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As the recall effort against California Gov. Gavin Newsom heats up, former San Diego Mayor Kevin Faulconer is hoping to accomplish what no Republican has since 2003: become governor of one of the bluest states in the country.

“I believe Californians want a change,” Faulconer said. “As we look at the reality, we all love our state, but what we’re seeing is jobs are fleeing. Our state can’t do the basics.”

Faulconer, who served as mayor from 2014 to 2020, announced his candidacy this week following months of attacks against Newsom over his handling of the coronavirus pandemic. In an online video released Monday, the 54-year-old moderate depicted California as a failed state fraught with scandal and a worsening quality of life. He said he is running “to make a difference, not to make promises.”

“He’s failed us,” Faulconer said of Newsom in the video. “I know we can clean up California.”

As of this week, volunteers have collected more than 1.4 million signatures statewide in support of recalling Newsom. The campaign must gather 1.5 million signatures by mid-March to force an election, and it will need a surplus of signatures because some are likely to be disqualified during the certification process. State officials had verified 410,000 as of early January.

Fueled by an economic downturn during the coronavirus pandemic, Newsom critics say the governor has kept public schools closed too long and failed to fix the state’s unemployment benefits system, its record homelessness and an affordable housing shortage.

According to a poll released Tuesday by the nonpartisan Public Policy Institute of California, 54 percent of Californians approve of Newsom’s job performance, down from 65 percent in May.

What started as a conservative-led recall effort has gained bipartisan support in recent months with Democrats also criticizing Newsom over his shifting Covid-19 vaccine strategy and for allowing schools to stay closed. Now, Faulconer is promising a “California comeback” if voters chose him over Newsom.

“The recall will happen,” said Thad Kousser, political science professor at the University of California, San Diego. “Clearly Republicans smell blood, and this is the best shot of flipping a blue state.”

Still, Kousser described Faulconer’s chances of beating Newsom as a “long shot.”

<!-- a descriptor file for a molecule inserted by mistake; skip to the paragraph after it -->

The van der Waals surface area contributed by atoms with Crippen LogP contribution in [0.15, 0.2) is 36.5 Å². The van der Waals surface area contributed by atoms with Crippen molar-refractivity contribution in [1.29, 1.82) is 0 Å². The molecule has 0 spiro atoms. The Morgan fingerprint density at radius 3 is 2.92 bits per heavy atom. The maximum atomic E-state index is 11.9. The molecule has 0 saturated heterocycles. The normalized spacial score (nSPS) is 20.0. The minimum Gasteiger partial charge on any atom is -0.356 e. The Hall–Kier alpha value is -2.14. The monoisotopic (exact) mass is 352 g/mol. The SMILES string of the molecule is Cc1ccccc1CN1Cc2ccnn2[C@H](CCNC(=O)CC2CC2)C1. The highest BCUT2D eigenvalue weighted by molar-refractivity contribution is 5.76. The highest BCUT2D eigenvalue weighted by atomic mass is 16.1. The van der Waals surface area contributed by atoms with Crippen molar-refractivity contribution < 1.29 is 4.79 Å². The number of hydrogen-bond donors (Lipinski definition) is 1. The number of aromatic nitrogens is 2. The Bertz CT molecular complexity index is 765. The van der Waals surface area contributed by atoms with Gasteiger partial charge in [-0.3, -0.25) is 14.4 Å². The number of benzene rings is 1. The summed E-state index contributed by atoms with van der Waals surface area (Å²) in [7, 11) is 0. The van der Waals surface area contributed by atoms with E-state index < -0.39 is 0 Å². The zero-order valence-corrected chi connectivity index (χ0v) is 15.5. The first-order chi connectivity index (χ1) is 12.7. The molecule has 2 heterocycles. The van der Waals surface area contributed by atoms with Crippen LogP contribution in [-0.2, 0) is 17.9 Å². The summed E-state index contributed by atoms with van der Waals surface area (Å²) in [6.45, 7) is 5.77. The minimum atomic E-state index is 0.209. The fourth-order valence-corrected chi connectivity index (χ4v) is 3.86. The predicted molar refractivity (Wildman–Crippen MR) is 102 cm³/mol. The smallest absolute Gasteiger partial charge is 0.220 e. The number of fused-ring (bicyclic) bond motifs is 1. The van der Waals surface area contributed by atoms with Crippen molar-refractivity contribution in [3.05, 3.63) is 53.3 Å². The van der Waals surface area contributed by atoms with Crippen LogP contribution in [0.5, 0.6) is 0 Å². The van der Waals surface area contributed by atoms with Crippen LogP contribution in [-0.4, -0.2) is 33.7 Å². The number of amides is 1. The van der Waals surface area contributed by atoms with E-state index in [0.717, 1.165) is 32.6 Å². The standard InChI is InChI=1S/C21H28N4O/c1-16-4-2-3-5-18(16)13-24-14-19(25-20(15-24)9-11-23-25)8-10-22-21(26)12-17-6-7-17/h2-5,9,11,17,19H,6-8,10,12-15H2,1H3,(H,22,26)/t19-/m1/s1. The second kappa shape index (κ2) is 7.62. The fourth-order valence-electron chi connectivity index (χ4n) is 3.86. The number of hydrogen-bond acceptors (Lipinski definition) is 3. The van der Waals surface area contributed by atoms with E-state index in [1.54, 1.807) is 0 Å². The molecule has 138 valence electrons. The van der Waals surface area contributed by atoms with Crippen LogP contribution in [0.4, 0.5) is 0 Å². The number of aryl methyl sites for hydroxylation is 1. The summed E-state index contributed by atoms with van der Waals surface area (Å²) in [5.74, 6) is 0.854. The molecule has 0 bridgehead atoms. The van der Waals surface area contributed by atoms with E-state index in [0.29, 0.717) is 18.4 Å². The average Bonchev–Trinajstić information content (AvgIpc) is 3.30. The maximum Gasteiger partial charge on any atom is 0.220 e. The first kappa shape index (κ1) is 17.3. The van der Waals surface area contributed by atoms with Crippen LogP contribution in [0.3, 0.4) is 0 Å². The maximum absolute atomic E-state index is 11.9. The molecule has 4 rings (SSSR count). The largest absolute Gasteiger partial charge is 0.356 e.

“The Republican party [in California] has been declining steadily, and really became politically irrelevant,” he said. “You had a Republican party that was clearly putting itself at odds with the diverse electorate of California.”

Faulconer considers himself a different kind of conservative. Raised in Oxnard, a coastal city northwest of Los Angeles, Faulconer learned Spanish at an early age and has stayed away from the anti-immigrant rhetoric that ultimately doomed another Republican, former Gov. Pete Wilson.

Faulconer won two terms in a majority Democratic city with a majority Democratic council. As mayor of California’s second-largest city, with a population of 1.4 million, he helped to curb homelessness in San Diego, relocating people living on the streets to the city’s convention center after a hepatitis A outbreak swept through the population. Afterward, his office’s efforts helped hundreds of people without homes to find housing solutions, NBC San Diego reported.

“We have to say that it is unacceptable to allow people to live and die on our sidewalks,” Faulconer said. “I believe individuals have a right to shelter.”

Despite some achievements in alleviating the city’s homelessness problem, Faulconer has been criticized for relying too heavily on law enforcement to sweep people off the streets. Police teams cleaned up sidewalks and cleared encampments, and a new law banned sleeping in cars. People experiencing homelessness were swept into temporary shelters, but housing costs remain high throughout the city.

Under his watch, the Chargers football team relocated to Los Angeles after 55 years. Faulconer said the decision was made by the team: “It was a done deal.”

Another likely challenge for Faulconer is his support for former President Donald Trump. He voted for Trump in 2020 after saying four years earlier that “his divisive rhetoric is unacceptable,” the Los Angeles Times reported.

Since November, Faulconer has brushed aside any potential handicap his voting record could pose in a state that voted overwhelmingly for President Joe Biden.

“We have our own unique brand,” he said of conservatives in California. “I consider myself a California Republican who is fiscally sound, cares about the environment, builds bridges and gets results.”

Faulconer is one of several Republicans who have signaled interest in unseating Newsom. Businessman John Cox is considering a run against the governor if the recall effort is successful. It would be the second time Cox takes on Newsom – he lost to the current governor in 2018.

Faulconer said that even if he does not succeed in beating Newsom during a special election, he will run for governor again in 2022.